Read our interview with a Charlie Chaplin expert

Before the release of a giant boxset chronicling Chaplin’s breakthrough period with Essanay studios

When Charlie Chaplin signed with Essanay Film Manufacturing Company in 1914, he not only received a giant salary, but was provided with a platform to stardom.

Releasing 14 films in his one year at the studios, Chaplin began changing his screen persona to one less brutish, more gentle and romantic. He nailed this in his sixth film for Essanay, The Tramp, which secured his signature style and brought waves of Chaplin fans across the US.

The BFI are now releasing The Essanay Comedies, a two-disc Blu-ray and DVD set. Included in the production of the boxset was the writer and broadcaster Glenn Mitchell. Among numerous projects, he wrote The Chaplin Encyclopedia and, in collaboration, Charlie Chaplin: The Keystone Album. He is also senior advisor and contributor to The Chaplin Review.

Before the release, we asked Mitchell to share his expertise.

What was Essanay like, compared to other film studios of the time?

Essanay was a comparatively large and, for the times, old-established firm. They began in 1907 – five years before Chaplin’s previous employer, Keystone – and had studios both in Chicago and Niles, California, which proved useful when Chaplin became unhappy working at the Chicago studio with its bleak climate.

Unlike Keystone, Essanay produced both comedies and dramas. Their first film was a comedy with Ben Turpin – who later appeared in Chaplin’s first Essanays – but they were probably more closely identified with the dramas starring studio co-founder G.M. Anderson and the team of Francis X. Bushman and Beverly Bayne. As a member of the Motion Picture Patents Organisation, which sought to control film-making in the US, they were very much a part of early cinema’s ‘establishment’.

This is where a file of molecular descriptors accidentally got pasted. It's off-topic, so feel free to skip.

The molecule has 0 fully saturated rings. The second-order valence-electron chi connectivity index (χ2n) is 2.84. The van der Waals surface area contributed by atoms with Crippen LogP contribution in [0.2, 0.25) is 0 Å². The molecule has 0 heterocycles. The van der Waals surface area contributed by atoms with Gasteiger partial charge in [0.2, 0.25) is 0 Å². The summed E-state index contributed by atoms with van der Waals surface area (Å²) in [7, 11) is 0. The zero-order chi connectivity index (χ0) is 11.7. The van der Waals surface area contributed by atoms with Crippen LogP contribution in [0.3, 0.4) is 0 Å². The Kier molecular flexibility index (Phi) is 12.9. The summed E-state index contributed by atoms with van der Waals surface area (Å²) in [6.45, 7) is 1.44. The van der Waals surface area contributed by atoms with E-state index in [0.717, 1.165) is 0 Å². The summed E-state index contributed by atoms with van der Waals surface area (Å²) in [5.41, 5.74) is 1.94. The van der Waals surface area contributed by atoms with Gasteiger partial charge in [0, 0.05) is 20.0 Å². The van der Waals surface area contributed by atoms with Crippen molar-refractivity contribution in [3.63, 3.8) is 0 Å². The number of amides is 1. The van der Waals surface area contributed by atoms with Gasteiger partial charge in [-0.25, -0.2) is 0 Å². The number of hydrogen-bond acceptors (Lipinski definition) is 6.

How did the contract with Charlie Chaplin come about?

G.M. Anderson had spotted Chaplin’s skills and potential for development in his Keystone films and realised that Keystone boss Mack Sennett had failed to appreciate his unique qualities. Aware that Chaplin’s Keystone contract was ending, Anderson made an initial approach through Charlie’s half-brother, Syd Chaplin, who had just arrived from England to replace Charlie at Keystone. Negotiations followed from there.

How was Chaplin able to retain creative control over his films?

Chaplin immediately rebelled at Essanay’s habit of doling out scripts to people each Monday morning and insisted on writing his own material. Anderson had sufficient confidence in Chaplin to allow him creative freedom.

How quickly was he making pictures at Essanay?

The Essanay films totalled 14 during a period lasting just over a year, so it averaged about one a month, a far slower rate than the Keystones. The release pattern was slightly erratic owing to two studio moves and the extra time Chaplin devoted to some of the best films, notably The Bank. The meticulous Chaplin worked at a slower and slower pace as the years went on.

How did Chaplin’s style, both as an actor and director, change as he entered this period?

Chaplin matured visibly and swiftly. He had already introduced moments of drama and emotion at Keystone but the Essanays frequently shifted the balance towards comedy-drama, or at least comedy scenes framed within a dramatic structure, as the series progressed.

He gave his Tramp character time on screen to think and to feel, and for audiences to read his emotions, rather than to maintain a constant stream of comic action and energy. In between these advances in technique – as in The Tramp and The Bank – there were also more slapstick-motivated films (such as Work) but even these afforded his character time to indulge in moments of eccentric whimsy. For the most part, two out of every three Essanays display progress in Chaplin’s methods.